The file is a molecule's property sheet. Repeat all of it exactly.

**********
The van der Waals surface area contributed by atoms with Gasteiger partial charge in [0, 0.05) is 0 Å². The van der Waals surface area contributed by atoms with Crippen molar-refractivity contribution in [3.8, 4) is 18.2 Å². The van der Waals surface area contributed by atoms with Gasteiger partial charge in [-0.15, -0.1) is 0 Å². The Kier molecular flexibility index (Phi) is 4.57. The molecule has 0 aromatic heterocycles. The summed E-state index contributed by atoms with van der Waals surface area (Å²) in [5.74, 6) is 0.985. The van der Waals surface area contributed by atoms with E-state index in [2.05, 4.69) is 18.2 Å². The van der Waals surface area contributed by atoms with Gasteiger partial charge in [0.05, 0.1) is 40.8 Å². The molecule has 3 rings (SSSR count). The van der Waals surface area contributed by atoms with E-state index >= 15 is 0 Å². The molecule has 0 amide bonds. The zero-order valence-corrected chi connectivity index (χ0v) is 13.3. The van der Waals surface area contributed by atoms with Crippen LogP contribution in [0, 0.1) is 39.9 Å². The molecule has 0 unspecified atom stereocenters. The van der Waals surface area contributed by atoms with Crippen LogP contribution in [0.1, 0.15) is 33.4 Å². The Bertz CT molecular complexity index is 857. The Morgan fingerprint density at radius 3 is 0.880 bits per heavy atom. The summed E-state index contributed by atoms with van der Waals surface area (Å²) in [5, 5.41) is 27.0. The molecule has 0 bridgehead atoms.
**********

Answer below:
The van der Waals surface area contributed by atoms with Gasteiger partial charge in [0, 0.05) is 0 Å². The van der Waals surface area contributed by atoms with Crippen molar-refractivity contribution in [3.8, 4) is 18.2 Å². The van der Waals surface area contributed by atoms with Gasteiger partial charge in [-0.15, -0.1) is 0 Å². The Kier molecular flexibility index (Phi) is 4.57. The molecule has 0 aromatic heterocycles. The summed E-state index contributed by atoms with van der Waals surface area (Å²) in [5.74, 6) is 0.985. The van der Waals surface area contributed by atoms with E-state index in [2.05, 4.69) is 18.2 Å². The van der Waals surface area contributed by atoms with Gasteiger partial charge in [0.05, 0.1) is 40.8 Å². The molecule has 3 rings (SSSR count). The van der Waals surface area contributed by atoms with E-state index >= 15 is 0 Å². The molecule has 0 amide bonds. The zero-order valence-corrected chi connectivity index (χ0v) is 13.3. The van der Waals surface area contributed by atoms with Crippen LogP contribution in [0, 0.1) is 39.9 Å². The molecule has 0 unspecified atom stereocenters. The van der Waals surface area contributed by atoms with Crippen LogP contribution in [0.1, 0.15) is 33.4 Å². The Bertz CT molecular complexity index is 857. The Morgan fingerprint density at radius 3 is 0.880 bits per heavy atom. The summed E-state index contributed by atoms with van der Waals surface area (Å²) in [5, 5.41) is 27.0. The molecule has 0 bridgehead atoms.